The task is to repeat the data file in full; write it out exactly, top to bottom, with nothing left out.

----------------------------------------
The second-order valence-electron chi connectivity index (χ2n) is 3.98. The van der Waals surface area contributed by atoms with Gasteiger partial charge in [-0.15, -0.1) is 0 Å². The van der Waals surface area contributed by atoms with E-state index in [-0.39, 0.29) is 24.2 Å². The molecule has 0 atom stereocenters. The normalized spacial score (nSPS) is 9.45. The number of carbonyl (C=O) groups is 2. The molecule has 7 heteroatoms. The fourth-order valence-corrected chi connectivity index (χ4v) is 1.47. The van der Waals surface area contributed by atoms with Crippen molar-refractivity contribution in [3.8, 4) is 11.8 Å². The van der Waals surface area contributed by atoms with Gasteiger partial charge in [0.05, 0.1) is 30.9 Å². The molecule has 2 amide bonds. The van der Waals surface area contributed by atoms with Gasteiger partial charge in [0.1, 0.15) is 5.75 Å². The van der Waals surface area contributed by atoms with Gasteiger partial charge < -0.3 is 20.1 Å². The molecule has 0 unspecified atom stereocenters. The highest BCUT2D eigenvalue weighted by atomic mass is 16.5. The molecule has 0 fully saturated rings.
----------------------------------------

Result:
The second-order valence-electron chi connectivity index (χ2n) is 3.98. The van der Waals surface area contributed by atoms with Gasteiger partial charge in [-0.15, -0.1) is 0 Å². The van der Waals surface area contributed by atoms with E-state index in [-0.39, 0.29) is 24.2 Å². The molecule has 0 atom stereocenters. The normalized spacial score (nSPS) is 9.45. The number of carbonyl (C=O) groups is 2. The molecule has 7 heteroatoms. The fourth-order valence-corrected chi connectivity index (χ4v) is 1.47. The van der Waals surface area contributed by atoms with Crippen molar-refractivity contribution in [3.8, 4) is 11.8 Å². The van der Waals surface area contributed by atoms with Gasteiger partial charge in [0.05, 0.1) is 30.9 Å². The molecule has 2 amide bonds. The van der Waals surface area contributed by atoms with Gasteiger partial charge in [0.1, 0.15) is 5.75 Å². The van der Waals surface area contributed by atoms with Gasteiger partial charge < -0.3 is 20.1 Å². The molecule has 0 unspecified atom stereocenters. The highest BCUT2D eigenvalue weighted by atomic mass is 16.5. The molecule has 0 fully saturated rings.